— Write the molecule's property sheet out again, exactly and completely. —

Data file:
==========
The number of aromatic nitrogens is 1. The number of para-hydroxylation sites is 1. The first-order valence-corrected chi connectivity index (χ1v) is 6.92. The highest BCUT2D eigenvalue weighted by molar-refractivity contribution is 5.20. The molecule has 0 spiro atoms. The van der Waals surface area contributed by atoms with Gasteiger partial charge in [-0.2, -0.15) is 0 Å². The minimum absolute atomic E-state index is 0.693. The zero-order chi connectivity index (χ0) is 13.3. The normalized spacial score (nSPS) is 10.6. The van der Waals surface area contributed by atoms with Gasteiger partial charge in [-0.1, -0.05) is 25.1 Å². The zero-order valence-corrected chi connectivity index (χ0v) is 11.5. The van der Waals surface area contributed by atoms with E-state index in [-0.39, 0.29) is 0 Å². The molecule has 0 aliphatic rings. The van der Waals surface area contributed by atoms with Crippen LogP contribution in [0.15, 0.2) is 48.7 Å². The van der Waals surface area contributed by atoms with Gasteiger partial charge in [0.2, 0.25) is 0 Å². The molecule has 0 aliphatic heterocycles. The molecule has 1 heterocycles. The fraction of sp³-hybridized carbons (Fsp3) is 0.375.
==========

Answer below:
The number of aromatic nitrogens is 1. The number of para-hydroxylation sites is 1. The first-order valence-corrected chi connectivity index (χ1v) is 6.92. The highest BCUT2D eigenvalue weighted by molar-refractivity contribution is 5.20. The molecule has 0 spiro atoms. The van der Waals surface area contributed by atoms with Gasteiger partial charge in [-0.2, -0.15) is 0 Å². The minimum absolute atomic E-state index is 0.693. The zero-order chi connectivity index (χ0) is 13.3. The normalized spacial score (nSPS) is 10.6. The van der Waals surface area contributed by atoms with Gasteiger partial charge in [-0.1, -0.05) is 25.1 Å². The zero-order valence-corrected chi connectivity index (χ0v) is 11.5. The van der Waals surface area contributed by atoms with E-state index in [-0.39, 0.29) is 0 Å². The molecule has 0 aliphatic rings. The van der Waals surface area contributed by atoms with Crippen LogP contribution in [0.15, 0.2) is 48.7 Å². The van der Waals surface area contributed by atoms with Gasteiger partial charge in [0.2, 0.25) is 0 Å². The molecule has 0 aliphatic heterocycles. The molecule has 1 heterocycles. The fraction of sp³-hybridized carbons (Fsp3) is 0.375.